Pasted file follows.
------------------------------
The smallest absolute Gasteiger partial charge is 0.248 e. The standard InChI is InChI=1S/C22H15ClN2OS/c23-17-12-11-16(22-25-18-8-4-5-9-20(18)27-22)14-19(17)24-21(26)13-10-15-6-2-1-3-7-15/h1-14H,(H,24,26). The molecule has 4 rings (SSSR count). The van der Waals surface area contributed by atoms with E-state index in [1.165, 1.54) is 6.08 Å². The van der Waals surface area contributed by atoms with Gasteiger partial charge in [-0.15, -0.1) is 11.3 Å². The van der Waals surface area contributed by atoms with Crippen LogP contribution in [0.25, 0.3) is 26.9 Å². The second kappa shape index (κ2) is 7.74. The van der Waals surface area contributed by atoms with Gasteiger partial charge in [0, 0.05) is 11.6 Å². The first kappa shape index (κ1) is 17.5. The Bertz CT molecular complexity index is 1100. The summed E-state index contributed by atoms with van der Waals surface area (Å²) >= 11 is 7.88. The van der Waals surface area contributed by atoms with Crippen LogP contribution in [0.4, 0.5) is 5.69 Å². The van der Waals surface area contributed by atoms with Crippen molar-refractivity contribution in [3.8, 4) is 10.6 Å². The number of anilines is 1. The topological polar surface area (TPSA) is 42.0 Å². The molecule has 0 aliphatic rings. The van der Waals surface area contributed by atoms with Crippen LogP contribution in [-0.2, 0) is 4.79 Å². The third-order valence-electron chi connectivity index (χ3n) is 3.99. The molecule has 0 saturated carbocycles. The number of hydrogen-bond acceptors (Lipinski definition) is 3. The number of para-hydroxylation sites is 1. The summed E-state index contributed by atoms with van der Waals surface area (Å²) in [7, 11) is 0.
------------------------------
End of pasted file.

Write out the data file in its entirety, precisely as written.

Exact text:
The smallest absolute Gasteiger partial charge is 0.248 e. The standard InChI is InChI=1S/C22H15ClN2OS/c23-17-12-11-16(22-25-18-8-4-5-9-20(18)27-22)14-19(17)24-21(26)13-10-15-6-2-1-3-7-15/h1-14H,(H,24,26). The molecule has 4 rings (SSSR count). The van der Waals surface area contributed by atoms with E-state index in [1.165, 1.54) is 6.08 Å². The van der Waals surface area contributed by atoms with Gasteiger partial charge in [-0.15, -0.1) is 11.3 Å². The van der Waals surface area contributed by atoms with Crippen LogP contribution in [0.25, 0.3) is 26.9 Å². The second kappa shape index (κ2) is 7.74. The van der Waals surface area contributed by atoms with Gasteiger partial charge in [0, 0.05) is 11.6 Å². The first kappa shape index (κ1) is 17.5. The Bertz CT molecular complexity index is 1100. The summed E-state index contributed by atoms with van der Waals surface area (Å²) >= 11 is 7.88. The van der Waals surface area contributed by atoms with Crippen LogP contribution in [0.4, 0.5) is 5.69 Å². The van der Waals surface area contributed by atoms with Crippen molar-refractivity contribution in [3.8, 4) is 10.6 Å². The number of anilines is 1. The topological polar surface area (TPSA) is 42.0 Å². The molecule has 0 aliphatic rings. The van der Waals surface area contributed by atoms with Crippen LogP contribution in [-0.2, 0) is 4.79 Å². The third-order valence-electron chi connectivity index (χ3n) is 3.99. The molecule has 0 saturated carbocycles. The number of hydrogen-bond acceptors (Lipinski definition) is 3. The number of para-hydroxylation sites is 1. The summed E-state index contributed by atoms with van der Waals surface area (Å²) in [7, 11) is 0.